Republicans are in the midst of a vast re-branding effort. They have looked at the results of the 2008 and 2012 elections and have decided that the American people are correct – their policies are as popular as trickle down economics, and Americans are not buying those policies anymore.
The obvious next move for Republicans would be to dump the failed policies of yesterday and adopt policies that a majority of the American people want. What people want is health care; and after President Obama signed the affordable healthcare law in his first term, the American people voted overwhelmingly for him in 2012 guaranteeing him a second term.
But Republicans, in their infinite wisdom, are promising the American people that their cherished healthcare will be repealed. It is that stubbornness and their failure to accept the will of the people that is setting the foundation for more lost elections in the future.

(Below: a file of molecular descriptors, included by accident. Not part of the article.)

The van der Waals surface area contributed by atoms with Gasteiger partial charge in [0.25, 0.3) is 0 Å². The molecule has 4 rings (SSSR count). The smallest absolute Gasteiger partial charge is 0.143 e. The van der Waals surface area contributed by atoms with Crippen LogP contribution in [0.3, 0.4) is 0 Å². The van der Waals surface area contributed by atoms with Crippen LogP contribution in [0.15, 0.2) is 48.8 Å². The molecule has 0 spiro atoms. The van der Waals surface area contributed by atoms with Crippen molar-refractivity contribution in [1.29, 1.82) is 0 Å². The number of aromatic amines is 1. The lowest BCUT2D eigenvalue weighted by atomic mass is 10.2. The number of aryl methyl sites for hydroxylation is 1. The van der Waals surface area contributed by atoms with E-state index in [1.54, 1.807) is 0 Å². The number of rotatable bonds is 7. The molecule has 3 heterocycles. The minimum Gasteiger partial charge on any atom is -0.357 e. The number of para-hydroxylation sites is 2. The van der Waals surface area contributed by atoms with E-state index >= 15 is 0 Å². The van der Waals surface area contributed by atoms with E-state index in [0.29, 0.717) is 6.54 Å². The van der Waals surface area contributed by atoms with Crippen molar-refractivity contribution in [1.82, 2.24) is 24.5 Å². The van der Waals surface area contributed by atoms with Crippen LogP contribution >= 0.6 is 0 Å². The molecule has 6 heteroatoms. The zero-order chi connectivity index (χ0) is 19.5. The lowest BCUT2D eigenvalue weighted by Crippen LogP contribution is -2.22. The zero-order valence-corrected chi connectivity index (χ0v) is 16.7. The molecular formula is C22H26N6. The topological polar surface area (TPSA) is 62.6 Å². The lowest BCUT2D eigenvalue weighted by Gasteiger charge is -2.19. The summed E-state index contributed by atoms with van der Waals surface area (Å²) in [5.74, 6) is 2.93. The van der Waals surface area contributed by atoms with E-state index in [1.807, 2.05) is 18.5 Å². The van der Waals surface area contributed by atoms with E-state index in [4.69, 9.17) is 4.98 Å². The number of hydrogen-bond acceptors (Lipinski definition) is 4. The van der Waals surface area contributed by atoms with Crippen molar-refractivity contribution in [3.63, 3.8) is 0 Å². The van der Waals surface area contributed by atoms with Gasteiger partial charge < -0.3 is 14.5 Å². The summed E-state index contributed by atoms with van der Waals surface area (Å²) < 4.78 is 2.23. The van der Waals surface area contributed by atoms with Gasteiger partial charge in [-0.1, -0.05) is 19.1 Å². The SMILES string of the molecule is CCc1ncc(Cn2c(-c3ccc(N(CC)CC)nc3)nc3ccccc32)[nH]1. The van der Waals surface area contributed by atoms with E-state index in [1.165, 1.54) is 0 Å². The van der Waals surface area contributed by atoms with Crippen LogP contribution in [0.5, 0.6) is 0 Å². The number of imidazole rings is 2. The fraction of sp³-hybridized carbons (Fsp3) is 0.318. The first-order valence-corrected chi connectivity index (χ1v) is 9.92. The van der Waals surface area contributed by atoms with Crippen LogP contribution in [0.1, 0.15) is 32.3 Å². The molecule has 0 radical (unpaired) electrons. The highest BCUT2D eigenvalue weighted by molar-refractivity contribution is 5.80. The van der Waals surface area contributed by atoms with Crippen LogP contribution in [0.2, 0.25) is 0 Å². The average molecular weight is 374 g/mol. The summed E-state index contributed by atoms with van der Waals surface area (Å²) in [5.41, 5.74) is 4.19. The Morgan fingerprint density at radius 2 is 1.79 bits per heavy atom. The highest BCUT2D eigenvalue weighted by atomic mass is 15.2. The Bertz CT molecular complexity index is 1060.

I’m not complaining.
The LA Times reports on how Latinos, one of the fastest growing minority group, is responding to Republicans talk of health care repeal.
As Republican leaders try to woo Latino voters with a new openness to legal status for the nation’s illegal immigrants, the party remains at odds with America’s fastest-growing ethnic community on another key issue: healthcare.
Latinos, who have the lowest rates of health coverage in the country, are among the strongest backers of President Obama’s health care law. In a recent national poll, supporters outnumbered detractors by more than 2 to 1. Surveys show that Latinos overwhelmingly see guaranteeing health care as a core government responsibility.
Yet congressional Republicans continue to make repeal of the 2010 Affordable Care Act a top agenda item and have renewed calls for deep cuts in health programs such as Medicaid which are very popular with Latinos.
“Obamacare is a colossal mistake for our country,” Senate Minority Leader Mitch McConnell (R-Ky.) said recently in a speech on the Senate floor. “It needs to be pulled out by its roots.”